I know Edgar through photographs, grainy black and white images of a man who is never smiling. I know Edgar through his letters, loving messages of faith and encouragement he sent to his wife and children. It’s clear from his words that he had a deep contentment for the life God gave him. Even when voicing concern to one of his children, he reflected a strong faith that kept him anchored in choppy waters. I know Edgar from a place even though we never overlapped at this place. I have slept in the house he built out of devotion to his family of seven children. I have met Edgar but only indirectly.
Edgar is my mother’s paternal grandfather. He died on May 22, 1930, two years before my mother was born. He was 78. His widow, my great grandmother whom we called Nana, was 64. She would reach her 100th birthday, spending 36 years without her husband. My life overlapped with hers by seven years. I can remember sitting on her lap, a frail woman with a ready smile. She spent summers on the shores of Lake Michigan and so did we. I got to know Edgar through her and in this place that meant the most to him: a farmhouse on Lakeshore Drive in Fennville, Michigan.
When I was young the farmhouse was creepy. Nana was too old to take care of it in the last decade of her life. It went to her daughter, Stella. My great Aunt Stella was of meager financial means, a poor housekeeper and had increasingly dim eyesight. This was a prescription for decay in the home her father had built. When we walked up from our cottage to visit Aunt Stella she would open the creaky door onto the wrap-around porch and musty air would waft out from the front sitting room. It was always dark except for the parlor where she had a floor lamp with a glaring 200-watt lightbulb! I inherited this beautiful piece of home decor for my apartment in Chicago after Aunt Stella died. You know that stage when you accept any item of furniture that anyone will give you? I settled for a 100-watt bulb and that worked well for me.
In spite of the decrepit state of the farmhouse in my youth, I could imagine the glory days from my grandfather’s tales. He and his siblings labored to help their father with the chores. At the end of a sweaty workday, they raced down the bluff and bathed in the lake. An outhouse served the plumbing needs of the family for decades. Edgar built a barn that housed a sturdy mule and some chickens. There was a bowling alley built into the barn that kept Edgar’s seven children entertained. A clay tennis court was smoothed out of forest floor and this, too, became part of the family lore about glorious summers on the lakeshore.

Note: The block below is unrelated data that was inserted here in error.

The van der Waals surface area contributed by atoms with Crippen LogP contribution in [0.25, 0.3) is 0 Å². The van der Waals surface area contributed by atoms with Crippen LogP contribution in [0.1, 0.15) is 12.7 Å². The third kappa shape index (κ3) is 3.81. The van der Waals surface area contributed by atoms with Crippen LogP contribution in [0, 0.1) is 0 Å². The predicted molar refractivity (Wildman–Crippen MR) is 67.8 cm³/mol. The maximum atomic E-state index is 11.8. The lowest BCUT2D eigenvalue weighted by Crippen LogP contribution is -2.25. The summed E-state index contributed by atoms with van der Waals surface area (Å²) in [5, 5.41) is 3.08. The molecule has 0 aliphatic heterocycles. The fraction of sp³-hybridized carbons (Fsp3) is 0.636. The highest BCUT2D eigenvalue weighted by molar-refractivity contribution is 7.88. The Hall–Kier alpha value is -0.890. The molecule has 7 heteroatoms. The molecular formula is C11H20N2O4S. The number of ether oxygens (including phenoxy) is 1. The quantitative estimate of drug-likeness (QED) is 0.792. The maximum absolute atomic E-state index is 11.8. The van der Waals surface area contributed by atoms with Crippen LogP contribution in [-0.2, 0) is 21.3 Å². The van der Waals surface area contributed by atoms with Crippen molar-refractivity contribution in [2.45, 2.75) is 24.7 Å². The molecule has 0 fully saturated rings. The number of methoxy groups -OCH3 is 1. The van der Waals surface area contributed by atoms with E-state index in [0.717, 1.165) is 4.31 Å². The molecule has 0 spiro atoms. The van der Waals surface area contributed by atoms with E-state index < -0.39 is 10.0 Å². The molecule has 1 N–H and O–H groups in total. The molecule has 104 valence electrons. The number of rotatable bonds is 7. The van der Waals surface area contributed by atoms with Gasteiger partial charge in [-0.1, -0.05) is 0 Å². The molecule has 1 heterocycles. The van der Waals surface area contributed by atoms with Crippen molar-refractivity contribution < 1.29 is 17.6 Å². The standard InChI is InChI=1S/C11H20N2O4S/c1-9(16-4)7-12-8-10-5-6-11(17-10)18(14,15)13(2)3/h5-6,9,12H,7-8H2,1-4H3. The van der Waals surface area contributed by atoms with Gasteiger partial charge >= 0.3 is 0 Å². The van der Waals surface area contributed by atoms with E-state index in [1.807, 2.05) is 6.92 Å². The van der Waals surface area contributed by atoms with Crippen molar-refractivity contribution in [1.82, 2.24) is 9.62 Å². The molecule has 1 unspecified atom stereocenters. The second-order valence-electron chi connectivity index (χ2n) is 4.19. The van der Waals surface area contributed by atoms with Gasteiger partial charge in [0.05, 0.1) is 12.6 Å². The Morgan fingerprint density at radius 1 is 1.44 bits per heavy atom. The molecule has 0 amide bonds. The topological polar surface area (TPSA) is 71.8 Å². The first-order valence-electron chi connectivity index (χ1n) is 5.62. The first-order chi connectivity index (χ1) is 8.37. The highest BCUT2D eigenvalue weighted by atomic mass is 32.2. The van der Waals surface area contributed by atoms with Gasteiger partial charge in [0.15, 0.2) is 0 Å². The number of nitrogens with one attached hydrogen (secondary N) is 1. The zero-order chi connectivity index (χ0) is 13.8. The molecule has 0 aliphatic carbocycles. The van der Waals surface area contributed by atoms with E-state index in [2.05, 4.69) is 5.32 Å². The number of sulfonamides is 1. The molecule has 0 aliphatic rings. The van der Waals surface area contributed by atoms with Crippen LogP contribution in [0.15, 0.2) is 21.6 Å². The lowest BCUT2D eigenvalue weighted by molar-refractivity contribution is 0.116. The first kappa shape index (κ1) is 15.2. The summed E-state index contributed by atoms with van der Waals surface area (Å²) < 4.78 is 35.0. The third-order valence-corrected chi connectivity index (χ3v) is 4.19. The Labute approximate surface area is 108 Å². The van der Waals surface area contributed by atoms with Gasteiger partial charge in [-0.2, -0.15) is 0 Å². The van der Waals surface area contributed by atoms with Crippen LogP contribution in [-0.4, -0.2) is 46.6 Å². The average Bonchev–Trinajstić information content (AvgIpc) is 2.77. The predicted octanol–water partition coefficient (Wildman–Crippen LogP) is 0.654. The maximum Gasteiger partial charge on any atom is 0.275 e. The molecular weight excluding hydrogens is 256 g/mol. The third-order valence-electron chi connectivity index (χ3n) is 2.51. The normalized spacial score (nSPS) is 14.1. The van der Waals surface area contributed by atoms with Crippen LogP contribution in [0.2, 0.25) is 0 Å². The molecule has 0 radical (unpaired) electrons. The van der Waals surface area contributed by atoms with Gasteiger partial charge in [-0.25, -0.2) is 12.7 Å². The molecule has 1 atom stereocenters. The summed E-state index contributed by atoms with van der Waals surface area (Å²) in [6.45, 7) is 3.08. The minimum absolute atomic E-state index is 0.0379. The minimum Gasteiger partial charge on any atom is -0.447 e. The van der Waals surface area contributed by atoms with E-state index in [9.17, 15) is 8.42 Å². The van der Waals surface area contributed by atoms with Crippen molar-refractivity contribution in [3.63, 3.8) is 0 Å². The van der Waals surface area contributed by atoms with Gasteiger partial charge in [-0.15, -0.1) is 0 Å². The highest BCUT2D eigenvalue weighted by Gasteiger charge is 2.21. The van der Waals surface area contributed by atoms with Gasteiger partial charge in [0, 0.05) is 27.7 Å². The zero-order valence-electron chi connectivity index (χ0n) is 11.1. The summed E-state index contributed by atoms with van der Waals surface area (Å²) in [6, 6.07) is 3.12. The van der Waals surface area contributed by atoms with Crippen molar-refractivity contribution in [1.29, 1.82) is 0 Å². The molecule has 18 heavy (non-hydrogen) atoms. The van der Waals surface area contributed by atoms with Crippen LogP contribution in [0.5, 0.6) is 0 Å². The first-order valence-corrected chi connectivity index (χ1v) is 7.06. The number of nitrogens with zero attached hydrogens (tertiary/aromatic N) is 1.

Edgar became real to me through his writings in a farmhouse log where he recorded his activity on their lakefront property at the turn of the 20th century. He and Nana built the home in 1896. They named it Kenwood after their neighborhood in Hyde Park, Chicago. He writes, “The district where we bought our home, 4343 Lake Pk was called ‘Kenwood’ where there were many churches, good schools and no saloons.” His penmanship was beautiful and his Christian values emerge readily from his entries. The details he gave in the log were precise: what varietals of grapes he purchased, how much chicken wire he bought to contain his brood, the Chicago-based company to whom he sold his strawberries. The real treasure was the journal entries he made in the spring as he first arrived at his beloved farmhouse. He described the process of preparing the earth for another fruitful season. Edgar always arrived at the farm a couple of months before the family. He came in the middle of March many times facing harsh weather conditions. He prepared the soil, ordered the plants, cleaned the barn and pruned the fruit trees. He always gave a commentary on the weather, the size of the beach, and social outings that included Sunday drives to visit his sister-in-law and her husband in downtown Saugatuck. He went to church and had nice conversations with his neighbor, a local doctor.